USNS Accommodations

Universal Screeners for Number Sense Accessibility Features and Recommendations for Accommodations

The USNS assessments include interviews and paper and pencil portions. The guidance provided here is broken into two sections for each of the assessment formats.


The interview assessments are designed to be accessible to students with diverse needs. The use of manipulatives, and contextualized tasks is especially helpful in supporting students in accessing and understanding the problems. When it is evident that the student does not understand the task, it is appropriate for the teacher to present the task again, paraphrase, or use the student’s home language (when possible.)

For all Students: Supporting students in understanding the tasks and what is being asked of them is appropriate and does not invalidate the assessments. This might include repeating the question, rephrasing the task, and/or giving a short example like, “Counting backward sounds like 3, 2, 1. Now you count back starting at 17.” Be careful not to go so far as to provide unnecessary support. Giving a student a running start, like “20, 19, 18” or “17, 16, 15,…” for this task would be too much support. Support should only be given to help the student understand, not to prompt them toward solutions.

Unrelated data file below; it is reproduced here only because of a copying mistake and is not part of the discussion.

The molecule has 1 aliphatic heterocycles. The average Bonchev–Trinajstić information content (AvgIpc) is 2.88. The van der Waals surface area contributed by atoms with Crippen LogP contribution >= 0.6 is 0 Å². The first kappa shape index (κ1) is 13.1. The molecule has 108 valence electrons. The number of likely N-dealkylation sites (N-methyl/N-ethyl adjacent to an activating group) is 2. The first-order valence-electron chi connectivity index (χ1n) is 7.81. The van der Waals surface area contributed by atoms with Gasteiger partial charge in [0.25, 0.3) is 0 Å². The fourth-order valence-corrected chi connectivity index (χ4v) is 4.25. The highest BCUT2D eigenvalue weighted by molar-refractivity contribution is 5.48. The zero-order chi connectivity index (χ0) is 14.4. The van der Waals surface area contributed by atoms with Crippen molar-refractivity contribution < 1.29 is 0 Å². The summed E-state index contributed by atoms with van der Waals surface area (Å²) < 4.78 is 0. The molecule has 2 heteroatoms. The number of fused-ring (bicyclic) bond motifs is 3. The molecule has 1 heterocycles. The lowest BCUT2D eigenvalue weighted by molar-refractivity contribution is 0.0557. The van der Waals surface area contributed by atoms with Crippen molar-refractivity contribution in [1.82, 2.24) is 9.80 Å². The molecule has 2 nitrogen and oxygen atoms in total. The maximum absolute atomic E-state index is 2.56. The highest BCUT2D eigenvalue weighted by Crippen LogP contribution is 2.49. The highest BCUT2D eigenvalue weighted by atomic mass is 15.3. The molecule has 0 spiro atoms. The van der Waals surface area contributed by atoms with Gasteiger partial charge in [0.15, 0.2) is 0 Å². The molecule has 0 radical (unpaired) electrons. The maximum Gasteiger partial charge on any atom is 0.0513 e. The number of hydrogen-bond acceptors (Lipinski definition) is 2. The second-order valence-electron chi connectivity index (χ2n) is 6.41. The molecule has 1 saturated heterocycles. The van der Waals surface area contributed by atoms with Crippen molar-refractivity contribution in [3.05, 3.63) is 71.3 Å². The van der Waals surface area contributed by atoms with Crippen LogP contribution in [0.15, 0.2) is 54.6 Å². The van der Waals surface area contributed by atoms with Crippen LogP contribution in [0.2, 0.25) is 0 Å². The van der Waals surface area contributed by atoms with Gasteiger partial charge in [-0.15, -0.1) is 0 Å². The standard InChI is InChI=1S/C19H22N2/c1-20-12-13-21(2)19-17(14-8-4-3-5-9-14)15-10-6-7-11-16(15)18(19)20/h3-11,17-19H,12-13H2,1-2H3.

For scoring the USNS, right answers should be counted as correct regardless of the language used. For example, if a kindergarten student is able to read all the numerals from 0-10, but knows some numbers in English and others in Spanish, it should be counted as correct. Careful notes should be taken to inform instruction and help the student achieve the goals of the instructional program.

The USNS are designed to be asset-based assessments. Some will find that it is helpful to pick and choose tasks from various assessments to determine the extent of the student’s abilities. If the district is using the USNS as a universal screener and are utilizing local norms, it is recommended to enter the data for the student’s grade level placement, even if they are unable to access the tasks, so that a true local norm can be established, but then to use the results of the chosen tasks to guide instruction and decision making.

Note: related to the finger tasks for students who are deaf: Because the sign for 3 and 5 are both also indicated by 3 and 5 fingers, this task requires special considerations to be made. If during the reading of the numerals, the teacher feels that they have enough information already collected, use that task to score the finger task. We also suggest asking the student to show 6 fingers, using the sign for 6 to gather this information.

Written Tasks

Accommodations for the administration of the written tasks of the USNS should align with modifications and accommodations that the student receives with other written tasks.

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